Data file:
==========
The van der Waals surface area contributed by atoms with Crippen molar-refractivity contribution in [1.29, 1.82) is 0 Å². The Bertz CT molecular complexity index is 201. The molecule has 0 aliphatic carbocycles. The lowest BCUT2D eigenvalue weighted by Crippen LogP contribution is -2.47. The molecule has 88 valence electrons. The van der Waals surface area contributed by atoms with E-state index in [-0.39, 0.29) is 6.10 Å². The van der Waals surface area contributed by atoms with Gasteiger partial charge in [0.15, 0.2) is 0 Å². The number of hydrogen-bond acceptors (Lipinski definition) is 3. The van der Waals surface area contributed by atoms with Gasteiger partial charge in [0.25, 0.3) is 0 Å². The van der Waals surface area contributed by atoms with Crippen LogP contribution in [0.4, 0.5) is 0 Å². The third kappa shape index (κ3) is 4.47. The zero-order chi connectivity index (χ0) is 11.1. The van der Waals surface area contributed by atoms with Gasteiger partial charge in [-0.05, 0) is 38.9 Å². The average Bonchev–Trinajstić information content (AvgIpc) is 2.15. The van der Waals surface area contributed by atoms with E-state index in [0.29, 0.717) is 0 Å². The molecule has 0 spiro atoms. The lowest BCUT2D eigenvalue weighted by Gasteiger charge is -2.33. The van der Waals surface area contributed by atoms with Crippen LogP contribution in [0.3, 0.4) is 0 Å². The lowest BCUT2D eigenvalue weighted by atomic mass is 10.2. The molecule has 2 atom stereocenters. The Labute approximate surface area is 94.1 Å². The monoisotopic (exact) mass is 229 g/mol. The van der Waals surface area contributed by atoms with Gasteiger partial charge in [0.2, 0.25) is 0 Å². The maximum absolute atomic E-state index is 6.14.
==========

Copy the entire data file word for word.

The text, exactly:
The van der Waals surface area contributed by atoms with Crippen molar-refractivity contribution in [1.29, 1.82) is 0 Å². The Bertz CT molecular complexity index is 201. The molecule has 0 aliphatic carbocycles. The lowest BCUT2D eigenvalue weighted by Crippen LogP contribution is -2.47. The molecule has 88 valence electrons. The van der Waals surface area contributed by atoms with E-state index in [-0.39, 0.29) is 6.10 Å². The van der Waals surface area contributed by atoms with Gasteiger partial charge in [0.15, 0.2) is 0 Å². The number of hydrogen-bond acceptors (Lipinski definition) is 3. The van der Waals surface area contributed by atoms with Gasteiger partial charge in [0.25, 0.3) is 0 Å². The van der Waals surface area contributed by atoms with Crippen LogP contribution in [0.4, 0.5) is 0 Å². The third kappa shape index (κ3) is 4.47. The zero-order chi connectivity index (χ0) is 11.1. The van der Waals surface area contributed by atoms with Gasteiger partial charge in [-0.05, 0) is 38.9 Å². The average Bonchev–Trinajstić information content (AvgIpc) is 2.15. The van der Waals surface area contributed by atoms with E-state index in [0.29, 0.717) is 0 Å². The molecule has 0 spiro atoms. The lowest BCUT2D eigenvalue weighted by Gasteiger charge is -2.33. The van der Waals surface area contributed by atoms with Crippen LogP contribution in [0.3, 0.4) is 0 Å². The lowest BCUT2D eigenvalue weighted by atomic mass is 10.2. The molecule has 2 atom stereocenters. The Labute approximate surface area is 94.1 Å². The monoisotopic (exact) mass is 229 g/mol. The van der Waals surface area contributed by atoms with Gasteiger partial charge in [0.2, 0.25) is 0 Å². The maximum absolute atomic E-state index is 6.14.